Scalable Scientific Computing using Dask
Pandas and NumPy are great tools to dive through data, do analysis and train machine learning models. They provide intuitive APIs and superb performance. Sadly they are both restricted to the main memory of a single machine and mostly also to a single CPU. Dask is a flexible tools for parallelizing NumPy and Pandas code on a single machine or a cluster.
Tags: Algorithms, Big Data, Data Science, Parallel Programming, Python
Scheduled on wednesday 14:00 in room lounge
Uwe Korn is a Senior Data Scientist at the German RetailTec company Blue Yonder. His expertise is on building scalable architectures for machine learning services. Nowadays he focuses on the data engineering infrastructure that is needed to provide the building blocks to bring machine learning models into production. As part of his work to provide an efficient data interchange he became a core committer to the Apache Parquet and Apache Arrow projects.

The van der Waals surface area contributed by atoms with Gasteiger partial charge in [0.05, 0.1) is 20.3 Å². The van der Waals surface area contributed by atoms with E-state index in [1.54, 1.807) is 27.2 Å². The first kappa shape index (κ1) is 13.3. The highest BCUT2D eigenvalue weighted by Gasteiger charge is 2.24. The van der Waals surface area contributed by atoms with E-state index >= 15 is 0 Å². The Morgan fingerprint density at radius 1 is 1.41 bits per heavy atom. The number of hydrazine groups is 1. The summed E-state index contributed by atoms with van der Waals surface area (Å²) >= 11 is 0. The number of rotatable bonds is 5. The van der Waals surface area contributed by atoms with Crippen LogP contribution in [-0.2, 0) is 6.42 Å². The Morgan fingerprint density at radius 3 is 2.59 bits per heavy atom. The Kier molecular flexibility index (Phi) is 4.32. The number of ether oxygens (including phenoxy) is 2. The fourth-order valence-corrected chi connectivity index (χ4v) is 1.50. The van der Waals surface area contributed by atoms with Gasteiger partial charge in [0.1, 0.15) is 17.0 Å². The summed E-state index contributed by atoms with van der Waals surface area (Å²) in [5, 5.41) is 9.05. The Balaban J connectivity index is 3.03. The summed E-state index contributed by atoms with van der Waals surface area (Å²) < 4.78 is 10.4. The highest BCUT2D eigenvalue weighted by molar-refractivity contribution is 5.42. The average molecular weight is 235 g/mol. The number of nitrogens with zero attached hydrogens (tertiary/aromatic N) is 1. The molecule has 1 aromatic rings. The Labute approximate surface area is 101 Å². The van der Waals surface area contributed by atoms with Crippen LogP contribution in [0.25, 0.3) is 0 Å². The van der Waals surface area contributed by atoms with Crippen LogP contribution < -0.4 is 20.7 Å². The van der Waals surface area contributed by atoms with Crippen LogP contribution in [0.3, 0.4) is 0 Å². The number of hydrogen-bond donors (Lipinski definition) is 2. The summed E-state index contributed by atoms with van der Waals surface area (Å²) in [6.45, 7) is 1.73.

Pandas and NumPy are great tools to dive through data, do analysis and train machine learning models. They provide intuitive APIs and superb performance. Sadly they are both restricted to the main memory of a single machine and mostly also to a single CPU. Once our code reaches these boundaries, we can utilize Dask to scale our code to multiple CPUs or even across a cluster.
Dask provides high-level Array, Bag, and DataFrame implementations that mimic the NumPy, lists, and Pandas APIs but operate in parallel on data that doesn't need to fit into main memory. In the low level, Dask provides dynamic task schedulers that execute task graphs in parallel. These execution engines power the high-level collections mentioned above but can also power custom, user-defined workloads.
In the workshop, we want to show how to turn typical Pandas and NumPy code into parallel/distributed code using dask.array and dask.dataframe. We will highlight things that can easily be transformed into dask code and other things that need a bit more thought. In addition, we will show the utilities that Dask provides us to inspect the execution graphs and the behaviour of our distributed code.